Roberto Logo, a specialist on farmer organisations and markets with a UN agency, on the development of corporate partnerships with Farmer Producer Companies across the globe
Farmer producer companies (FPCs) were conceptualised in 2001 by the late Verghese Kurien. He created the milk cooperative Amul, but later realised cooperatives were vulnerable to political influence.
In 2002, the National Democratic Alliance government led by Atal Bihari Vajpayee enacted the Producer Companies Act. The government’s objective “was to formulate a legislation that would enable incorporation of cooperatives as companies and conversion of existing cooperatives into companies, while ensuring that the unique elements of the cooperative business remain intact. As per the 2002 Act, all FPCs are registered with the Union Ministry of Corporate Affairs.
They are a part of the post-liberalisation policy of the country in view of the decreasing landholding size and the missing link between raw materials and corporates. Similar initiatives have been witnessed outside India, too. While the cooperative model does not seem effective in the agriculture sector, FPCS have shown promise.
Logo, a senior technical specialist on farmer organisations and markets with the International Fund for Agricultural Development (IFAD) talks to Down To Earth about FPCS and how they can become sustainable.
How do Farmer Producer Companies (FPCs) function in Africa?
IFAD formed one umbrella organisation— Farmers' Forum— in 2005 to promote farmer organisations across the world. It is the overall framework of the partnership between IFAD and these organisations, which are run by smallholder farmers. The forum facilitates a permanent process of consultation between these producer organisations, IFAD and governments, focusing on rural development and poverty reduction. It is an ongoing, bottom-up dialogue between these parties.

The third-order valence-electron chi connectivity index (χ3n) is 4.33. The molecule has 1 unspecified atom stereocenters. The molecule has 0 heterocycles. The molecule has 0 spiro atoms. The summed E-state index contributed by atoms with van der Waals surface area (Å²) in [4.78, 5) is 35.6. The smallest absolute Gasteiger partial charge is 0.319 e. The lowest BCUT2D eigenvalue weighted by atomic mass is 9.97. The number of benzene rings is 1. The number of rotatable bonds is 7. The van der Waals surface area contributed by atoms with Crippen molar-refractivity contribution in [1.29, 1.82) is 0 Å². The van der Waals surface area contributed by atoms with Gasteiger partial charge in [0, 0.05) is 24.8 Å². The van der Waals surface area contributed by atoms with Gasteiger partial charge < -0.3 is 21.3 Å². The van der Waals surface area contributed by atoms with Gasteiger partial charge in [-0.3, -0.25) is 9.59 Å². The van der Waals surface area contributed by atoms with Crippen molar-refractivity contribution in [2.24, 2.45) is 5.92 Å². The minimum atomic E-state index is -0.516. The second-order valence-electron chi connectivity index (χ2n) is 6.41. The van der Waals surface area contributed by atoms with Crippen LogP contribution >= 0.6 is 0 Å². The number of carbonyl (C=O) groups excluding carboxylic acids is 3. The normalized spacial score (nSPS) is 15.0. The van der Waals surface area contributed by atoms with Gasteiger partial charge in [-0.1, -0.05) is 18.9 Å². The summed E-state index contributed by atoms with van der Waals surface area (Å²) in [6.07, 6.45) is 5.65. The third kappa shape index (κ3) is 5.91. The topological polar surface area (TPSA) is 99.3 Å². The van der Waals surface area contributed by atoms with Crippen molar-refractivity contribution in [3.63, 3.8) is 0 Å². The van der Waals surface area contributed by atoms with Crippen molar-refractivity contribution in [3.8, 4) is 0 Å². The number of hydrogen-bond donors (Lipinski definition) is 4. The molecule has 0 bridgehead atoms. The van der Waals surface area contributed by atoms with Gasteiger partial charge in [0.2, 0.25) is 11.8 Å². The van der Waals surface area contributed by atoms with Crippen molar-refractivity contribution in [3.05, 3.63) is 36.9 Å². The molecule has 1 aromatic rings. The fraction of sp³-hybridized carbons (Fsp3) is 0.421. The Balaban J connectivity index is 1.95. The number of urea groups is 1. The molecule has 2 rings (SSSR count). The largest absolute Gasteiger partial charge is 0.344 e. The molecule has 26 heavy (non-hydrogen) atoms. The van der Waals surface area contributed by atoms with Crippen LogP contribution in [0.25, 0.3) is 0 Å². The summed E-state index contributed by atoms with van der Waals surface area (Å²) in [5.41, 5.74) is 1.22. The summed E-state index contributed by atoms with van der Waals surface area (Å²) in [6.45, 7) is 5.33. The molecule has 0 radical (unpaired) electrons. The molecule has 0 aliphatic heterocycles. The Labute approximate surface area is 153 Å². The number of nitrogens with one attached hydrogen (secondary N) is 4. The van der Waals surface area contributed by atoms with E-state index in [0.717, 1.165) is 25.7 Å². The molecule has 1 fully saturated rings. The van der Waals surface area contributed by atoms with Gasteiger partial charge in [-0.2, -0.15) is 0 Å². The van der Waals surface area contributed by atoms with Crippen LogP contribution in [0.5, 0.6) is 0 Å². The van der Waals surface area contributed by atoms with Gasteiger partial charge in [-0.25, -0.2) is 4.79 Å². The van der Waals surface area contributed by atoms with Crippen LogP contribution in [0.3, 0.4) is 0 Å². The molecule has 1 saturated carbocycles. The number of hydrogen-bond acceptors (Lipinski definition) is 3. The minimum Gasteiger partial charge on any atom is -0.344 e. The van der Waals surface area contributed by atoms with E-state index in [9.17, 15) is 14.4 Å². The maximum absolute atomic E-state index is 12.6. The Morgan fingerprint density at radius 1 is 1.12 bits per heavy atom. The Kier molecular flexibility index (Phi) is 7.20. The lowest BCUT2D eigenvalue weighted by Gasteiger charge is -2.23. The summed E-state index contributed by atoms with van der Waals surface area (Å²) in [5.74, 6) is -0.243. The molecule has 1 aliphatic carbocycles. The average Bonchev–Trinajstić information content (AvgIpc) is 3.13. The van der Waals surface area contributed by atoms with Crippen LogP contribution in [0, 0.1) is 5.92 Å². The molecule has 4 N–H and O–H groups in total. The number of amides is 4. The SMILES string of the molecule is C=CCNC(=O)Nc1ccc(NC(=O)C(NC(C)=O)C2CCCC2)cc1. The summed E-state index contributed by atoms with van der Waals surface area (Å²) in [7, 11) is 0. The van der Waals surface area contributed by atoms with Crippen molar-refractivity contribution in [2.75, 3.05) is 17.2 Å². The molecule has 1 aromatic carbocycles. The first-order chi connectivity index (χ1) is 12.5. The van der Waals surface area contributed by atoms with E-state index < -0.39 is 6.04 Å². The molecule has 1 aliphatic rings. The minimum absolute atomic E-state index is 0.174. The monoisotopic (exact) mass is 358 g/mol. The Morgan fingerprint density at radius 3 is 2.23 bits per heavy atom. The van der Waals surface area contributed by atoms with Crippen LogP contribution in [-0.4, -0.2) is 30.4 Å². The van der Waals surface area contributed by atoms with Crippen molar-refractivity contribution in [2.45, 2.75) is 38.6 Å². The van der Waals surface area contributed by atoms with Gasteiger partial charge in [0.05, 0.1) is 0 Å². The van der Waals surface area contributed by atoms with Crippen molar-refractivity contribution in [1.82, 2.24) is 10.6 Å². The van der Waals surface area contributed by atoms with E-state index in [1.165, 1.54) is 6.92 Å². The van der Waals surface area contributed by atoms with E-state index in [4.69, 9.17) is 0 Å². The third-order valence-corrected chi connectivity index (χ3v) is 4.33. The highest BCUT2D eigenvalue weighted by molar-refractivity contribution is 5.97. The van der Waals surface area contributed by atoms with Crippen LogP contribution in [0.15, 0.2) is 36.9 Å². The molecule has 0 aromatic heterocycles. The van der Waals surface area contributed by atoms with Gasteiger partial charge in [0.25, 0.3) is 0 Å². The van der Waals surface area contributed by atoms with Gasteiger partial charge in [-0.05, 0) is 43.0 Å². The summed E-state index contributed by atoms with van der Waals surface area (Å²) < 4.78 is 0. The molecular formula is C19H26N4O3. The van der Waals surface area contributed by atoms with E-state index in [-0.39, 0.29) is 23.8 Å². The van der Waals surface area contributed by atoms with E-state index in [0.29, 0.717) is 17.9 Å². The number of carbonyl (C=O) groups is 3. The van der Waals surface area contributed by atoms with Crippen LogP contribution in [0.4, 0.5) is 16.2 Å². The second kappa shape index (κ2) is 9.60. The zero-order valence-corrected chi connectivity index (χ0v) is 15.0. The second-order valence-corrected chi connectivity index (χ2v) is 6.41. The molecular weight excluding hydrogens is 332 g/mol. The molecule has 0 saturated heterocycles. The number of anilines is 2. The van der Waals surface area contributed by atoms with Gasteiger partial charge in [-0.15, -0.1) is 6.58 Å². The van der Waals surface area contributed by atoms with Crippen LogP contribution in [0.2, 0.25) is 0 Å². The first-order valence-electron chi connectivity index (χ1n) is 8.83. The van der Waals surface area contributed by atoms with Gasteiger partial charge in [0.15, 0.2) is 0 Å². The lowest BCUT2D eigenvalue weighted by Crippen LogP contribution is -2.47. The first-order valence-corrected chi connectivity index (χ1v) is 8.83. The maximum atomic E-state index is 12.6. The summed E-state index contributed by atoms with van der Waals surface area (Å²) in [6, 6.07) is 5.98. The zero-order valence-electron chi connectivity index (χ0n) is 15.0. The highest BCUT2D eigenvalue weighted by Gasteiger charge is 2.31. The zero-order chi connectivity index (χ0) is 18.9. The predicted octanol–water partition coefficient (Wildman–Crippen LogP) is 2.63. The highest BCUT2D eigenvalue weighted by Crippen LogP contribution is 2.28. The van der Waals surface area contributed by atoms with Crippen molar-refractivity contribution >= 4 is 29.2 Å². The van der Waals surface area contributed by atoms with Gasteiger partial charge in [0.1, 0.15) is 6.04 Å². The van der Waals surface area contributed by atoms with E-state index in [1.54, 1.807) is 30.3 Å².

How has been the experience of promoting FPCs in Africa?
Experience is positive. Our forum is in either collaboration with farmers' organisations or in tripartite collaboration. We promote capacity building, like linkages to markets, create collaboration with the banking sector for loan or guarantee. It is positive that financial institutions are coming out in support for lending to these organisations.
How has the International Fund for Agricultural Development brought changes on the ground?
We have helped in developing toolkit to take stock of the situation. IFAD has been executing 240 development projects across the globe. There are many examples how it has triggered changes. It is difficult to give the numbers of warehouses, market outlets, and the value chains created in Liberia, Congo, Madagascar, and in other east and west African countries. There are various examples. We do not have numbers regarding FPCs.
What type of activities are undertaken by such organisations?
This network promotes cooperatives which are controlled and managed by its members. There are several opportunities to promote and train members to develop market linkages between cooperatives and other value chains at national as well as regional levels.
Farmers' Forum has tried to promote inter-regional agri-trade. East African Farmers Federation (EAFF), a forum of east African farmers organisations, pursued a legal framework to promote market linkages among themselves. After years of persuasion such legal frame has been approved by east African countries. Now it is in the process of ratification by member countries.
How can these organisations become sustainable?
They need to keep providing service to their members. They need advisory services, support for direct purchase and selling, infrastructure, like warehousing for stocking when the price is low, and linkages to financial institutions. They also require education for advocacy for their cause. Governments should help these groups in sustaining against developed countries which subsidise their products.
(This is an edited excerpt. To read the full story, read the cover story in the 1-15th April issue of Down To Earth).
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